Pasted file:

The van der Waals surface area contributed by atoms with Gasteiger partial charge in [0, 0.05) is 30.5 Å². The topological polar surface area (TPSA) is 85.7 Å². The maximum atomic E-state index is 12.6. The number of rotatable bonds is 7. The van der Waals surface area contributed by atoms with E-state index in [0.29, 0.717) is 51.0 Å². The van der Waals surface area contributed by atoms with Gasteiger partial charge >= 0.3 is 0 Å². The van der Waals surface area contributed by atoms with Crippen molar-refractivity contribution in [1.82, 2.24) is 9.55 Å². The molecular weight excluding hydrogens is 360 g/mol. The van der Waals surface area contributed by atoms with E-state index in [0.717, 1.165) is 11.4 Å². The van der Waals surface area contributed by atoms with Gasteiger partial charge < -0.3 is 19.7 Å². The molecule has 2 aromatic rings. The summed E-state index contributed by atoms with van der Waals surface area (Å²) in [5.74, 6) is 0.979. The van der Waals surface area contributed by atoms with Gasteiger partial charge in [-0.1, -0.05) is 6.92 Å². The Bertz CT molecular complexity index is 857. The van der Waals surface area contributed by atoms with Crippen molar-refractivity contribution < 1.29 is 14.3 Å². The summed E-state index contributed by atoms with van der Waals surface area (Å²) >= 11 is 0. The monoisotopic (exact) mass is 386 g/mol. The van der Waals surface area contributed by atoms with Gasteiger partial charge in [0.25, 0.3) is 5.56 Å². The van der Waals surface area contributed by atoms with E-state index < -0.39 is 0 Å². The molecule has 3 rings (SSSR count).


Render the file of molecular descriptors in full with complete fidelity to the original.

The van der Waals surface area contributed by atoms with Gasteiger partial charge in [0, 0.05) is 30.5 Å². The topological polar surface area (TPSA) is 85.7 Å². The maximum atomic E-state index is 12.6. The number of rotatable bonds is 7. The van der Waals surface area contributed by atoms with E-state index in [0.29, 0.717) is 51.0 Å². The van der Waals surface area contributed by atoms with Gasteiger partial charge >= 0.3 is 0 Å². The van der Waals surface area contributed by atoms with Crippen molar-refractivity contribution in [1.82, 2.24) is 9.55 Å². The molecular weight excluding hydrogens is 360 g/mol. The van der Waals surface area contributed by atoms with E-state index in [0.717, 1.165) is 11.4 Å². The van der Waals surface area contributed by atoms with Gasteiger partial charge < -0.3 is 19.7 Å². The molecule has 2 aromatic rings. The summed E-state index contributed by atoms with van der Waals surface area (Å²) in [5.74, 6) is 0.979. The van der Waals surface area contributed by atoms with Gasteiger partial charge in [-0.1, -0.05) is 6.92 Å². The Bertz CT molecular complexity index is 857. The van der Waals surface area contributed by atoms with Crippen molar-refractivity contribution < 1.29 is 14.3 Å². The summed E-state index contributed by atoms with van der Waals surface area (Å²) >= 11 is 0. The monoisotopic (exact) mass is 386 g/mol. The van der Waals surface area contributed by atoms with Gasteiger partial charge in [0.25, 0.3) is 5.56 Å². The van der Waals surface area contributed by atoms with E-state index < -0.39 is 0 Å². The molecule has 3 rings (SSSR count).